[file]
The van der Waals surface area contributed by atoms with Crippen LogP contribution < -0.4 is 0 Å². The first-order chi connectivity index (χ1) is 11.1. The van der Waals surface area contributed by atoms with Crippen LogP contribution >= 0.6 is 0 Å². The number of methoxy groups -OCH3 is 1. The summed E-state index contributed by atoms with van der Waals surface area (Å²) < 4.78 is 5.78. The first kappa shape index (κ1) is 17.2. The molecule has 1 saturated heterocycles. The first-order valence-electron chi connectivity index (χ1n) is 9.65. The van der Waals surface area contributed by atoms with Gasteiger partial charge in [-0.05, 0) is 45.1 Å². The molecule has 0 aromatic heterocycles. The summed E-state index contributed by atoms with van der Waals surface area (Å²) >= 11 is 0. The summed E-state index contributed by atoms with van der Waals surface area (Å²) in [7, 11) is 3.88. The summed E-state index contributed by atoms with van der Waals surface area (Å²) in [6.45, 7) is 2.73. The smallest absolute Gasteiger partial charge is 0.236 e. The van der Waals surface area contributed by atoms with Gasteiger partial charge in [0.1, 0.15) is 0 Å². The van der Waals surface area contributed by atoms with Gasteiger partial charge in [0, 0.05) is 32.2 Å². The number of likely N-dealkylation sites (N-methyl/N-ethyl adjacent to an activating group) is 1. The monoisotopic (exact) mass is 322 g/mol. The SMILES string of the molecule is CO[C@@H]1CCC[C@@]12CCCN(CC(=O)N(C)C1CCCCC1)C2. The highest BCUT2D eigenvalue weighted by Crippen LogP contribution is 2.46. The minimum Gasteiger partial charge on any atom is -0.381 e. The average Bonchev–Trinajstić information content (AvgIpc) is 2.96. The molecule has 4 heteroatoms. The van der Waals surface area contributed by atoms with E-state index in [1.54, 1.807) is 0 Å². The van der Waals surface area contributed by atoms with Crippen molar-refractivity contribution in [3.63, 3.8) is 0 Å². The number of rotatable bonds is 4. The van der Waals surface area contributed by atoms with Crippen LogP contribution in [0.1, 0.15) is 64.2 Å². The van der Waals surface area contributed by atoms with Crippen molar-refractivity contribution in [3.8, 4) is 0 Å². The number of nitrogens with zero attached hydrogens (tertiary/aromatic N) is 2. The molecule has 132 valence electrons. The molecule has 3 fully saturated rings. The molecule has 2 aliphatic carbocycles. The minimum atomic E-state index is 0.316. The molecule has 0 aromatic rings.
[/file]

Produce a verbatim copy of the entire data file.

The van der Waals surface area contributed by atoms with Crippen LogP contribution < -0.4 is 0 Å². The first-order chi connectivity index (χ1) is 11.1. The van der Waals surface area contributed by atoms with Crippen LogP contribution >= 0.6 is 0 Å². The number of methoxy groups -OCH3 is 1. The summed E-state index contributed by atoms with van der Waals surface area (Å²) < 4.78 is 5.78. The first kappa shape index (κ1) is 17.2. The molecule has 1 saturated heterocycles. The first-order valence-electron chi connectivity index (χ1n) is 9.65. The van der Waals surface area contributed by atoms with Gasteiger partial charge in [-0.05, 0) is 45.1 Å². The molecule has 0 aromatic heterocycles. The summed E-state index contributed by atoms with van der Waals surface area (Å²) >= 11 is 0. The summed E-state index contributed by atoms with van der Waals surface area (Å²) in [7, 11) is 3.88. The summed E-state index contributed by atoms with van der Waals surface area (Å²) in [6.45, 7) is 2.73. The smallest absolute Gasteiger partial charge is 0.236 e. The van der Waals surface area contributed by atoms with Gasteiger partial charge in [0.1, 0.15) is 0 Å². The van der Waals surface area contributed by atoms with Gasteiger partial charge in [0, 0.05) is 32.2 Å². The number of likely N-dealkylation sites (N-methyl/N-ethyl adjacent to an activating group) is 1. The monoisotopic (exact) mass is 322 g/mol. The SMILES string of the molecule is CO[C@@H]1CCC[C@@]12CCCN(CC(=O)N(C)C1CCCCC1)C2. The highest BCUT2D eigenvalue weighted by Crippen LogP contribution is 2.46. The minimum Gasteiger partial charge on any atom is -0.381 e. The average Bonchev–Trinajstić information content (AvgIpc) is 2.96. The molecule has 4 heteroatoms. The van der Waals surface area contributed by atoms with E-state index in [1.54, 1.807) is 0 Å². The van der Waals surface area contributed by atoms with Crippen molar-refractivity contribution in [3.63, 3.8) is 0 Å². The number of rotatable bonds is 4. The van der Waals surface area contributed by atoms with Crippen LogP contribution in [0.1, 0.15) is 64.2 Å². The van der Waals surface area contributed by atoms with Crippen molar-refractivity contribution in [3.8, 4) is 0 Å². The number of nitrogens with zero attached hydrogens (tertiary/aromatic N) is 2. The molecule has 132 valence electrons. The molecule has 3 fully saturated rings. The molecule has 2 aliphatic carbocycles. The minimum atomic E-state index is 0.316. The molecule has 0 aromatic rings.